“For me, finding time between the two jobs, school, and everything else that needs to get done is tight. Sunday afternoons are generally my biggest window and are also when I generally tackle all of my other housework. Adding grocery shopping and cooking into that chaos of cleaning, laundry, and dishes was surprisingly seamless.
I prepare a bigger meal and breakfast for the week and I set up a few snacks. I know myself, if the hummus and celery aren’t already in containers and ready to go, I’ll eat donuts instead. I usually cook a smaller meal on Thursday (depending on work) and that is really all I need to have enough meals for the week.
Find times that work for you. If you are in a multi-person household, don’t be afraid to share the load. Cooking together is great when the stars align. But cooking for each other when the schedules don’t line up is an act of service that can mean just as much.
Meal Prep 101 – What Meals Do You Already Know and Like?
In an ideal world, all of our meals would be fast, delicious, easy to make, inexpensive, and nutritious. And while that is an excellent goal, it is not a realistic starting point.
Sit down with a pen and a notepad (yes, there is probably at least one floating around your house somewhere) and write a list of a few of the foods and meals you already know and like. And yes – there is a difference between ‘foods’ and ‘meals’.
The examples I am using are not gourmet for a reason. Building habits begins with what you know. If that is buffalo chicken and broccoli, then guess what will be on the menu tonight?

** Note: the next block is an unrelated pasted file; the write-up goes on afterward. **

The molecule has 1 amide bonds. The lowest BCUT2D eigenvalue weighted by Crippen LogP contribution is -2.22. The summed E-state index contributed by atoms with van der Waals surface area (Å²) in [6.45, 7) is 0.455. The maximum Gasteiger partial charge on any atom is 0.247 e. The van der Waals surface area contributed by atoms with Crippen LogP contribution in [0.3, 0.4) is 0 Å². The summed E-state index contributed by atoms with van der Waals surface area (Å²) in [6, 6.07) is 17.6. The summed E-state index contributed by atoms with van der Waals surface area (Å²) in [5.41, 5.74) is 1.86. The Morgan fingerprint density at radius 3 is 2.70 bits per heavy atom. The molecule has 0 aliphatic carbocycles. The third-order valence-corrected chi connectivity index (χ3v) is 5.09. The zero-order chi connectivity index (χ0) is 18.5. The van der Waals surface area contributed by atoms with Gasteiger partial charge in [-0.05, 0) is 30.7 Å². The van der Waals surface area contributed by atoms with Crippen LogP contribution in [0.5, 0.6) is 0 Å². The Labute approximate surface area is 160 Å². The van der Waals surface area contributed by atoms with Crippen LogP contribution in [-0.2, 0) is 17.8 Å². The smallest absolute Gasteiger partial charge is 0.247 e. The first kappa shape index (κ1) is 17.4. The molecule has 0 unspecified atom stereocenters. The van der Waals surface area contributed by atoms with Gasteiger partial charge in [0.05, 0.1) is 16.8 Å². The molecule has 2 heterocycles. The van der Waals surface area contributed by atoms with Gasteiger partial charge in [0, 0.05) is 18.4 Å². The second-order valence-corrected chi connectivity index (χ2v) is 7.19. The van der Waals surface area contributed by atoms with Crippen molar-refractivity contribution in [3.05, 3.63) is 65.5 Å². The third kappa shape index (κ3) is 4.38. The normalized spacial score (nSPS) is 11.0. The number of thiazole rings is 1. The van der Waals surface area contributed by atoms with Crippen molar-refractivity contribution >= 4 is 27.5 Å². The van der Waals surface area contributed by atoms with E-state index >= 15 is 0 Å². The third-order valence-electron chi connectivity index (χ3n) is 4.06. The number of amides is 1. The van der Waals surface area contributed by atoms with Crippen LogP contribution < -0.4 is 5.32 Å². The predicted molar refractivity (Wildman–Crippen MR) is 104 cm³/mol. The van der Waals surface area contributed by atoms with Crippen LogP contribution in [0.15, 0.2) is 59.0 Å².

‘Foods’ are individual dishes. Things you already like and know, or at least kind of know, how to make. You do not have to be a master chef to have a favorite food or even a preference. Frozen chicken tenders are a staple in my house because they are fast, easy, and can be used in a variety of dishes both hot and cold. What you cook will change as time goes on and you become more comfortable in the kitchen, but more on that later.
‘Meals’ are generally one-pot dishes including several foods that are already irreversibly combined somehow. Individual components baked off casserole-style in a single dish. These are generally less work to prepare and a lot easier to deal with when dishing out servings for the week. They are also a little less flexible if you are trying to deal with the varied tastes of multiple people, or just like to mix it up a little.
The advantage of individual foods over meals is that you can mix and match. If you make were to make chicken tenders, cauliflower mash, and broccoli, you don’t have to eat those same three foods in that same arrangement. Chicken tenders with honey mustard one day. Cheesy cauliflower and broccoli another. And chicken and broccoli together to make ‘stir fry’ for lunch if you have a few soy sauce packets.
Once you have determined how many meals you want to prepare, what day you want to cook, and have a few foods you already like, you will already have a solid platform to start from.
Pick a few of your favorite foods or a big batch meal, make too much of it on purpose, and pack up a few Tupperware containers. You don’t have to start with a plan or a schedule or a chart. Just pick a few of the foods you already like, and get cooking.
The more you cook, the more recipes you will add to your list of meals and individual foods that you feel comfortable with.
The more recipes you feel comfortable with, the more willing you will be to experiment or try something new.
If you are still uncertain or looking for good place to start, keep tuned for more ‘Meal Prep Made Easy’ coming soon.
If you are a novice in the kitchen or even if just want a solid review of the basics, I recommend checking out these free web series below to start –
You can also check out Eve Daniels, author of The Nerdy Nanny books, on YouTube where she gives writing and academic advice as well as updating you on all of her latest and upcoming projects.